I use Windows primarily for my development, and though I have used many different IDE’s in the past I am finding myself using the Intell-J IDE’s more and more. For web development, the PHPStorm tool exposes an awesome interface for true RAD (rapid application development).
I manage my own XenServer images on a home server, and up until recently I was using a CentOS image with Apache for web development. PHPStorm allows you to setup deployment parameters, and I had mine set to deploy any codes changes immediately to the CentOS box. With all of the hacking around I do (especially as I am learning a new framework like Laravel) I was finding I was spending too much time fiddling with http.conf, and domain entries in local host files. I knew there had to be a better way.
Of course anyone who has any experience with Laravel knows that homestead can be used as a virtual system for development. It is really quite nice since it has everything all setup and ready to go. Plus pushing a copy of a VM to another developer is dead easy and ensures that everyone is using the same development environment. For me though I act as though I am two developers; 1 at home and 1 at work. I like to be able to continue working on a project (as time permits) without having to spend time administering settings.
The CentOS server setup allowed me to do this since code changes were being pushed to the server as they were being completed on my local computer (whether at home or at work). The issue I did run into was when I wanted to do debugging with the xDebug module for PHP. I didn’t want to install the module on my server and I wanted to have someway to easily enable it or disable it since running things like composer with xDebug turned on is brutal!
So I thought maybe WAMP would get me what I wanted but I have had experience with that and have had issues, I wanted something super easy.. I considered the idea of a simple web server with PHP.. and wouldn’t you know it I didn’t have to go too far before I found out that there is one built into PHP! Ok, how long has that been there… 🙂
This was perfect for what I wanted. It would allow me to run a basic web server locally that could allow me to do local development without all the headaches of setting up an environment if I had 4 or 5 different projects on the go.
My Laravel PHP Web Server Setup
First I thought that I would use a Windows batch file, but then as I copied the batch file into different directories I realized that this was going to be a pain. So I thought about tying the functionality to the right click context menu…
Windows Registry Editor Version 5.00 [HKEY_CLASSES_ROOT\directory\shell\LaravelXdebug] @="Laravel XDebug Server Here" [HKEY_CLASSES_ROOT\directory\shell\LaravelXdebug\command] @="\"C:\\DevApps\\PHP\\php.exe\" -S localhost:8000 -t \"%1\\public\" -c \"C:\\DevApps\\PHP\\php-xdebug.ini\""
Stripping off the escape characters makes the above more readable..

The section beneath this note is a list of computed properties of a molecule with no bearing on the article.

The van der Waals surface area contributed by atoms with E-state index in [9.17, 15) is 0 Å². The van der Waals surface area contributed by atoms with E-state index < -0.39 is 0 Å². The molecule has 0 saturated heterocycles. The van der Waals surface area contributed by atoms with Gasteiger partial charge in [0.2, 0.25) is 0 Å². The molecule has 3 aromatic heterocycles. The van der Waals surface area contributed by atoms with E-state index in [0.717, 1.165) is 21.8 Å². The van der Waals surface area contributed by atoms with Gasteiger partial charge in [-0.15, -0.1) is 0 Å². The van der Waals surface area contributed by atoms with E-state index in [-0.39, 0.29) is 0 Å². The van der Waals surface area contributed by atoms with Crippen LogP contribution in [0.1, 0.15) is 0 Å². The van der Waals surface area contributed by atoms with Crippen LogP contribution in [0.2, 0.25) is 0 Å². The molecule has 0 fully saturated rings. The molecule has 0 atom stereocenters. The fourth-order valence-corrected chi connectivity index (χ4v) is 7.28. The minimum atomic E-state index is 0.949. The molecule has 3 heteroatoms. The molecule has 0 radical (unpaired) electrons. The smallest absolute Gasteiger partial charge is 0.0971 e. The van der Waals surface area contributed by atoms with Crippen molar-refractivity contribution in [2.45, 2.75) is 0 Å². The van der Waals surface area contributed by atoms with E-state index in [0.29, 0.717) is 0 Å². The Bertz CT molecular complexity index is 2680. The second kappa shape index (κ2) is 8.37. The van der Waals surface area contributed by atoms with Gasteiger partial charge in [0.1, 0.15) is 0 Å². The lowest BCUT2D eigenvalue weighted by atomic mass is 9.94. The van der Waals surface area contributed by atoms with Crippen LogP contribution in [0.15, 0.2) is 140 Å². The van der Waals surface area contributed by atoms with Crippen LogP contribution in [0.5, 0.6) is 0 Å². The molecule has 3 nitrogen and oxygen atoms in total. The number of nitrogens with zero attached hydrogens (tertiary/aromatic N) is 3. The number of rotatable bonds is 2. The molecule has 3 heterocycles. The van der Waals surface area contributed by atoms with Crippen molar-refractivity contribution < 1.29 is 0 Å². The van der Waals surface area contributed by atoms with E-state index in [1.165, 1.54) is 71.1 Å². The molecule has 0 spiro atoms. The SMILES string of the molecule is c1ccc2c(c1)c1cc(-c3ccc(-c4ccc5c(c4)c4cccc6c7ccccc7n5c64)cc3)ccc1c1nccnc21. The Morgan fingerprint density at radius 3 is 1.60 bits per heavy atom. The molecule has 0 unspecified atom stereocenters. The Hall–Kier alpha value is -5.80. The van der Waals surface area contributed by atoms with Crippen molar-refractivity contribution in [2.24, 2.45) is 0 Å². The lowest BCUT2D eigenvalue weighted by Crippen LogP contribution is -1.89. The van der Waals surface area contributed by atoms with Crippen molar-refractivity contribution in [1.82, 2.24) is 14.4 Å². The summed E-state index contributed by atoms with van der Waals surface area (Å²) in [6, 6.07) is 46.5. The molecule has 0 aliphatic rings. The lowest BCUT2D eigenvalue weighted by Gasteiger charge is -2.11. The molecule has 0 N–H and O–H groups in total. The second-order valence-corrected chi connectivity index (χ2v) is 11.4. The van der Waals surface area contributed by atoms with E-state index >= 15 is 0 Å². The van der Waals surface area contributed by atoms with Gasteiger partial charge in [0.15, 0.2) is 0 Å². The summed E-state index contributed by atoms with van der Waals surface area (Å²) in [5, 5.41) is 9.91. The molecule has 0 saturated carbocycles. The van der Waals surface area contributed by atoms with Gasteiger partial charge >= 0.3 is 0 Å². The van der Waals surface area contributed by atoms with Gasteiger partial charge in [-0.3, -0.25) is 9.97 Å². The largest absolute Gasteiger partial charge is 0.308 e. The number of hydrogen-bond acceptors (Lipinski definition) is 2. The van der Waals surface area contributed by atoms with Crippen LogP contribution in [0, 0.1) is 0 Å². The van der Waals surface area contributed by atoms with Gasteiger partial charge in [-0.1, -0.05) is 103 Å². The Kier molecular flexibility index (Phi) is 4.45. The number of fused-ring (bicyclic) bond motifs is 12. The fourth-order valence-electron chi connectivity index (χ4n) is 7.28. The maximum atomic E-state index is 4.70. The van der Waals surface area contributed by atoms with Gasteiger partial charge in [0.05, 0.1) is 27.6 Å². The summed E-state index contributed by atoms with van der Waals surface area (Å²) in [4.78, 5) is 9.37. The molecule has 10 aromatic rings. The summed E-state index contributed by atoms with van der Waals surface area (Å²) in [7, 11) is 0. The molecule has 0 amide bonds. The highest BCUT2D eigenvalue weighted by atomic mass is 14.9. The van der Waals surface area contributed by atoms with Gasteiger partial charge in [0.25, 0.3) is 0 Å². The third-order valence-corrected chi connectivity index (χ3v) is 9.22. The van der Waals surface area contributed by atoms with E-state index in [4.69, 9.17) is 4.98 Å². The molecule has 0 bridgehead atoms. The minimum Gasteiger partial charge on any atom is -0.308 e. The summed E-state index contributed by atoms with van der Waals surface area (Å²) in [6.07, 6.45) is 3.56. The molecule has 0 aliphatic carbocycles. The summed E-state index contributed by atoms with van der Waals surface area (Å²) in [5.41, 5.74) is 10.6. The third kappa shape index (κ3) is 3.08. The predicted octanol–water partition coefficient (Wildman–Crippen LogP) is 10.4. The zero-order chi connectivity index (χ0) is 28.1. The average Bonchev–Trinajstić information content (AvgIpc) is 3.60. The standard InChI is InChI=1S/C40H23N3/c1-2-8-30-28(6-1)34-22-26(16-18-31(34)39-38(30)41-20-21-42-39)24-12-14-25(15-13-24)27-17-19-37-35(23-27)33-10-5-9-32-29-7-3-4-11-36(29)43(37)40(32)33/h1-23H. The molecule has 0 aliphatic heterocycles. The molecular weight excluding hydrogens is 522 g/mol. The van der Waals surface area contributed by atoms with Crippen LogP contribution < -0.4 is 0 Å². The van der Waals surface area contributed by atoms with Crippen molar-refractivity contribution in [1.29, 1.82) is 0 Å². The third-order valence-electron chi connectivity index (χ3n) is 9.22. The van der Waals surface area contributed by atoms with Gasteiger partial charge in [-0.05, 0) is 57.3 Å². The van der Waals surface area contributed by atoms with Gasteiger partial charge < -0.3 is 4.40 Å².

"C:\DevApps\PHP\php.exe" -S localhost:8000 -t "%1\public" -c "C:\DevApps\PHP\php-xdebug.ini"
Essentially this right click option (Laravel xDebug Here) is added to the right click context menu. When it is selected the line above is executed.
C:\DevApps\PHP\php.exe is the location of my PHP executable
-S localhost:8000 instruct PHP to run a web server on localhost at port 8000
-t “%1\public” is the designated root of the web server; in this case the folder that is right clicked on plus “\public” which allows me to start the server on the Laravel root
-c “C:\DevApps\PHP\php-xdebug.ini” tells the server to use my custom xdebug PHP.ini file
My xDebug custom PHP.ini file contains the following entries:
; https://xdebug.org/wizard.php - determine which version to use ; "php -i >> php_info.txt" then copy file content to the above form ; zend_extension = php_xdebug-2.4.0-5.6-vc11-nts.dll xdebug.remote_enable=1 xdebug.remote_host=localhost xdebug.remote_port=9000 xdebug.remote_autostart=1 xdebug.profiler_enable=1 xdebug.profiler_output_dir="C:\temp" xdebug.idekey=PHPSTORM
Note the comments within the above excerpt which describe the details around determining the version of xdebug DLL that will be needed by the running PHP. This is based on VisualStudio build and thread-safe (TS) or not (NTS). This information can be found with phpinfo() but if you (like me) don’t have PHP behind a web server the command line will spit the details into a text file (php_info.txt) for you.
Setup PHPStorm to use the localhost for development, together with xDebug.
Now you can easily test and debug your PHP code!
Update: July 2017
Coming back to this and I forgot how to get the debug to actually work. For “future Robin” and anyone else, this screen shot may be the key to getting everything operational. This is a screen shot of the settings panel in PHPStorm. I had forgotten about items #2 and #3, once those were done I was back in business (together with my updates above).